I also enjoyed our trip to DC for the shoot with Summer Sanders and all the attorney generals. It was a long couple of days, but I got to stay in a pretty nice hotel and be surrounded by super official-looking people in suits. I shot and edited the behind-the-scenes video for the shoot. You can check it out on JTwo’s website or Vimeo page (No, this is not a shameless plug). 

At the end of my internship, Justin tested my abilities and sent me on a trip to Rehoboth, Delaware to shoot a video with Bringing Hope Home. I was totally nervous and afraid that I would screw something up, but everything ended up going very smoothly. It was awesome that the guys at JTwo felt they could trust me to go as a one-man-band and shoot something for them. 

To sum things up, my internship at JTwo was a great experience. When you hear the word “intern,” you may think of a student who is forced to do crap work and then is let go and forgotten about at the end, but at JTwo, I got to work on awesome, real stuff and was more than just an intern. I was part of the team and part of the family. My fellow interns, Ian and Kyung, were also great dudes and I plan staying in touch with them. I will already be coming back to JTwo’s office next week when the Movi Pro comes in, and then again to work with on the next Victus shoot. So yes, I may be shutting the door to my internship, but it is more like opening the door to an extended stay with the JTwo crew.

This project was created as part of the JTWO [INC]ubator Project. A semester long internship program built from the ground up to give young filmmakers, content creators, and all around hungry for a challenge individuals a place to stretch their creative minds while preparing them for the road ahead.

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ian schobel

JTWO Says Farewell to Intern Ian Schobel


by Ian Schobel

I wasn’t your first.

You told me to be sure this is what I want.

I found you online, all your awards on display, the screen grabs, and the bio.

“We are storytellers.”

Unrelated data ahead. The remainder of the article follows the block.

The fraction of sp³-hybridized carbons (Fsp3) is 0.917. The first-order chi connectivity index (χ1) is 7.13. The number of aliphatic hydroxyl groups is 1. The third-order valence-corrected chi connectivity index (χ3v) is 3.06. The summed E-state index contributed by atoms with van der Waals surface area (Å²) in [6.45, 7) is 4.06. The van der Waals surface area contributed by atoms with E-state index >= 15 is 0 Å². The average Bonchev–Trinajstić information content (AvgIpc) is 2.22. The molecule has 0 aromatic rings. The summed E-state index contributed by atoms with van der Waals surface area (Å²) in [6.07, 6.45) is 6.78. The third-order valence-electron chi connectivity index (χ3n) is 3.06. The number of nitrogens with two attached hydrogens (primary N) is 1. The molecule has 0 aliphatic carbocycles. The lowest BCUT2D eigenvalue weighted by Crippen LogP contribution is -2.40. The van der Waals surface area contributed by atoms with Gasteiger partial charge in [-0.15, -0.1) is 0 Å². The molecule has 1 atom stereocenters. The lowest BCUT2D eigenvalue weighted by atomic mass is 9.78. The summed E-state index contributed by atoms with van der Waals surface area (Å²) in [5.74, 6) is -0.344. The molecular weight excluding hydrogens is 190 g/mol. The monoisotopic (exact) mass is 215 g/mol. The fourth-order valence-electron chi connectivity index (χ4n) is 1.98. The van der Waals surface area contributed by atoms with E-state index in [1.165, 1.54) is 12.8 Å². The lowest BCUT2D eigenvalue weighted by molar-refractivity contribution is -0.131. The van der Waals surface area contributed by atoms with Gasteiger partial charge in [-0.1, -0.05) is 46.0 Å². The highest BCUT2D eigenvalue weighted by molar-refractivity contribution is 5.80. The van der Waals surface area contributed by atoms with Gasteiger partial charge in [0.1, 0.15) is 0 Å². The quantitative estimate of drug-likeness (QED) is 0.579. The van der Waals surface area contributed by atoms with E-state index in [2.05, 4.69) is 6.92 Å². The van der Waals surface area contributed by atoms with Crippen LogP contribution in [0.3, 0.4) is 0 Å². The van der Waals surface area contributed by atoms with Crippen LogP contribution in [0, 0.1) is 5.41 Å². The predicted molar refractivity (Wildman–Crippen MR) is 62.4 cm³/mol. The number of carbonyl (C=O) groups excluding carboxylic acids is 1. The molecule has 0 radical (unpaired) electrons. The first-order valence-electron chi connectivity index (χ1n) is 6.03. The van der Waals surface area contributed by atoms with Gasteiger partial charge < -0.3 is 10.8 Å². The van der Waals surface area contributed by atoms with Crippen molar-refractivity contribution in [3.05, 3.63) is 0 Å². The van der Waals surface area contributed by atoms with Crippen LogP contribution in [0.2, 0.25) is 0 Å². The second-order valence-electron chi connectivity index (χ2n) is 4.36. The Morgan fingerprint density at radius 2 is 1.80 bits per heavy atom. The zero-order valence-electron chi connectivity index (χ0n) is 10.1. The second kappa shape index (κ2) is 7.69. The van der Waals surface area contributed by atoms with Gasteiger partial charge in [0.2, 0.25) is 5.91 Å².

I figured your inbox must be worse than the line to a Fortnite cosplay booth but still… I reached out cause I thought I had a shot. You agreed to meet me, you who were so no-nonsense, experienced, but not cynical. I wasn’t that thirsty but I was looking, and it felt like we had just enough in common, like it was the right time for both of us, you know?

You took my hand in yours and we agreed to see each other three days a week. You’d smile at me when I walked in. Me, always the boy too up-in-the-clouds to notice the signs, knew you had a thing for me right away, and after a couple weeks you hit me with that you’re-mine-this-right-here’s-the-real-deal nickname: sweat-boy.

I woulda come every day but you know those other classes had me locked down, forced me to commit early, made me hang out late, always sending me emails when I left, reminding me how important they were; cause I’d always talk about you.

Straight up, I cared about them. But not like you. They’d pout but they knew our thing really meant something, like when we drove down to Washington D.C. for’s Ask, Listen, Learn shoot: a 12 hour day filming with 23 Attorney Generals, and gold-medal Olympian Summer Sanders. It was in the Ritz Carlton conference room, wrapping up the equipment check the night before, that I could see how proud you were that I wrote that script.